Doing Good vs Doing Nothing: Lessons From a Firefighter’s Funeral

When your loved one dies, it’s natural to feel anger and regret. In some ways, the only thing left for you is to do something good in their memory. That doesn’t mean celebrating as though they haven’t passed away; rather it means looking at yourself with a keen eye and assessing what needs doing until your last breath..

Note from the editor: This is a guest post by James “Uncle Buzz” Surwilo. 

Justin Beebe, a 26-year-old Vermont native from the hardscrabble village of Bellows Falls, was killed. As a first-year member of the elite Lolo Interagency Hotshot Crew, he was murdered battling wildfires in Nevada a few weeks ago.

I had never met Justin and knew nothing about him when I first learned of his death through the state’s Fire Supervisor, who I had previously worked for. I felt a twofold affinity as a sometimes-wildland-firefighter and a Vermont citizen. I too have a 26-year-old Vermont native son who, like Justin, came west to chase his aspirations and who, like Justin, has a girlfriend he adores. The resemblance gnawed at me, another reminder of life’s frailty. Doug, my son from California, was just in Vermont a week ago. We said our goodbyes casually at the airport as he departed, certain that we’d see one other again at Christmas or in the spring. But learning of Justin’s death proved that nothing is definite in this life, and youth is no guarantee against death.

I started considering attending Justin’s memorial ceremony out of a wish to pay tribute to a colleague. But you know how it goes with these kinds of decisions: I have no personal ties to this guy, it’ll take an hour and a half to get there, there will be plenty of other firemen present, and the lawn needs mowing. Is it strange to want to go?

But in the end, I chose to go.

With the overflow throng in the neighboring gymnasium, the high school auditorium was crowded, airless, and sweltering hot. The front and center seats were taken by Justin’s family, with a dozen or so members of the Montana-based hotshot team to the front and side. We, along with another 30 or 40 wildland firefighters from four states and numerous federal agencies, filed in behind the Lolo team in single line. Off to the side, scores more structural firemen arrived, who, to their credit, stood at attention for the hour-plus service despite the sweltering heat.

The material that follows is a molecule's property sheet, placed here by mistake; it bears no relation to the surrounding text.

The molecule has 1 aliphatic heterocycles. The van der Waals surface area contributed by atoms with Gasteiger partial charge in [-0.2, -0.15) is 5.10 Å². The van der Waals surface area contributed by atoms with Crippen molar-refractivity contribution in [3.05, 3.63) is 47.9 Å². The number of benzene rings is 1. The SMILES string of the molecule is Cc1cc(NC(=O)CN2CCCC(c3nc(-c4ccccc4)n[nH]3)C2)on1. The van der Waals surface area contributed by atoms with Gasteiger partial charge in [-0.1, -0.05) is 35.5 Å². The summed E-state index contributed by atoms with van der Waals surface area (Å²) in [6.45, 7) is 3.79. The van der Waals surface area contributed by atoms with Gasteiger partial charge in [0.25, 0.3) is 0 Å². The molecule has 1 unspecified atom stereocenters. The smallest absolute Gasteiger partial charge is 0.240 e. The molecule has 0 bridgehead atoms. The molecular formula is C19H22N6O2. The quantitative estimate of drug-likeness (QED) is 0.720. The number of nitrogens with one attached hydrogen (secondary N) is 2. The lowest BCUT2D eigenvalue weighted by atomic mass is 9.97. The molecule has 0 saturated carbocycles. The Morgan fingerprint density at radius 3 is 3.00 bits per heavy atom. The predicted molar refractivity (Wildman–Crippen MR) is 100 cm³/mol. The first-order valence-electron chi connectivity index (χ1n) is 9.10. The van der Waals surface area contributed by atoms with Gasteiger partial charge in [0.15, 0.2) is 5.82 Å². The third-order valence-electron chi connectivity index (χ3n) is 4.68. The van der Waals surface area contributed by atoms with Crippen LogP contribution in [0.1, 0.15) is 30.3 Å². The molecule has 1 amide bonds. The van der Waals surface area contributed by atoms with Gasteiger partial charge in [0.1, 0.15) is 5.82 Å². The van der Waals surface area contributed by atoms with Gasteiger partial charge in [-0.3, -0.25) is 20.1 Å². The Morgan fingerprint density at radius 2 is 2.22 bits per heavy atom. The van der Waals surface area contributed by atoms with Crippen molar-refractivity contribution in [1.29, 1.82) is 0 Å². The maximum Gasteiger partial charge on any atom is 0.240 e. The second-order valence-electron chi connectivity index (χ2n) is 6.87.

The audience heard from eight different instructors, friends, family members, and the hotshot crew leader. Each one testified of Justin’s goodness, vigor, leadership, and friendliness to people from all walks of life, ostensibly without confirmation. Almost every speaker reaffirmed Justin’s love of the outdoors and, more importantly, his steadfast pursuit of his hobbies, which struck a chord with me. We heard time and time again that no task was too difficult for Justin if he really desired the goal. I’m sure I’ve pulled out of a lot of projects, either persuading myself or others of our unworthiness, or being naively dissuaded by critics. So hearing about a young guy who went all out in life, but not at the cost or exclusion of others, was inspiring. Almost every speaker, including myself, emphasized the need of learning this moral perseverance.